Thought Leaders 018 - Dr. Jesus Rosales-Ruiz - Part 2

This month on Operant Innovations - Thought Leaders, we are back with Dr. Jesus Rosales-Ruiz as he answers the questions "Where do you see the field going?" and/or "Where would he like to see the field go?" as he dives into The Constructional Approach and asks us to continue to better practices and our field!


For more on The Constructional Approach:

Glenn, S.S. Retrospective on Goldiamond’s “Toward a Constructional Approach to Social Problems”. Behav. Soc. Iss. 11, 202–203 (2002).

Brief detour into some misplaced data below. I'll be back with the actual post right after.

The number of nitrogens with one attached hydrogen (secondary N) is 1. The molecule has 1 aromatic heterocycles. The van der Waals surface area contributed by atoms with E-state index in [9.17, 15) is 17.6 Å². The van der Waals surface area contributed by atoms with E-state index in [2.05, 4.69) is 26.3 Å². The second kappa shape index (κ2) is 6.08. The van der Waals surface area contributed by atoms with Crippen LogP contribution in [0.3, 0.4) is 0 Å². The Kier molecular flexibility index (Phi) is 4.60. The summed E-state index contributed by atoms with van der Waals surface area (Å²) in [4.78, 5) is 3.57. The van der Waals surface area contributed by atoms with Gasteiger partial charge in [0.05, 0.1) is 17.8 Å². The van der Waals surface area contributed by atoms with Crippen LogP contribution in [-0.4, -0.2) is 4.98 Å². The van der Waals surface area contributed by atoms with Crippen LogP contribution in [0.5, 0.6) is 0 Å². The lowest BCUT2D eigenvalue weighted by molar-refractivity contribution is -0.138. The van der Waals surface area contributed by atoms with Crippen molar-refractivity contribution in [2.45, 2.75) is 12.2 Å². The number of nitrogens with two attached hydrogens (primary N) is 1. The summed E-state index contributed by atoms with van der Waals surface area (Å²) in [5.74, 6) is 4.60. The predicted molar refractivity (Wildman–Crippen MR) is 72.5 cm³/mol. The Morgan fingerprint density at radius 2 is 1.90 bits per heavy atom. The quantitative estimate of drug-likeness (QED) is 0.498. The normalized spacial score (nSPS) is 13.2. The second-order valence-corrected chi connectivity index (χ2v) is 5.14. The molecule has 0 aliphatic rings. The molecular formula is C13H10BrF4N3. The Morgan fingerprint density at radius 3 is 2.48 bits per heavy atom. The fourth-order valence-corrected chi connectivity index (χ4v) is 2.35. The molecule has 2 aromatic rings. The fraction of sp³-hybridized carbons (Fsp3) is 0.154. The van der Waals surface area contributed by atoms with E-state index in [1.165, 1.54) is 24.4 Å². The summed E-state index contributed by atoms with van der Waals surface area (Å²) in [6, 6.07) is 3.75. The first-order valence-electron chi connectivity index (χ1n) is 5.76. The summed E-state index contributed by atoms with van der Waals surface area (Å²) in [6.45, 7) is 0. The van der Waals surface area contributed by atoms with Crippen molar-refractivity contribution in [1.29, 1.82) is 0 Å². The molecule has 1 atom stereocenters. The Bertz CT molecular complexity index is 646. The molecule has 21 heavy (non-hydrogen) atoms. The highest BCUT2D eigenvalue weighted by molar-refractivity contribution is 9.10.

Goldiamond, I. Toward a Constructional Approach to Social Problems: Ethical and Constitutional Issues Raised by Applied Behavior Analysis. Behav. Soc. Iss. 11, 108–197 (2002).


If you have questions, feedback, or suggestions, please contact us at


Shauna Costello (00:01):

You're listening to Operant Innovations. A podcast brought to you by ABA Technologies. This month on Thought Leaders, we're back with Dr. Jesus Rosales-Ruiz as he answers the questions: Where do you see the field going and/or where would he like to see the field go? That brings me into the next question of either where do you see the field going and/or where would you like to see the field go?

Dr. Jesus Rosales-Ruiz (00:39):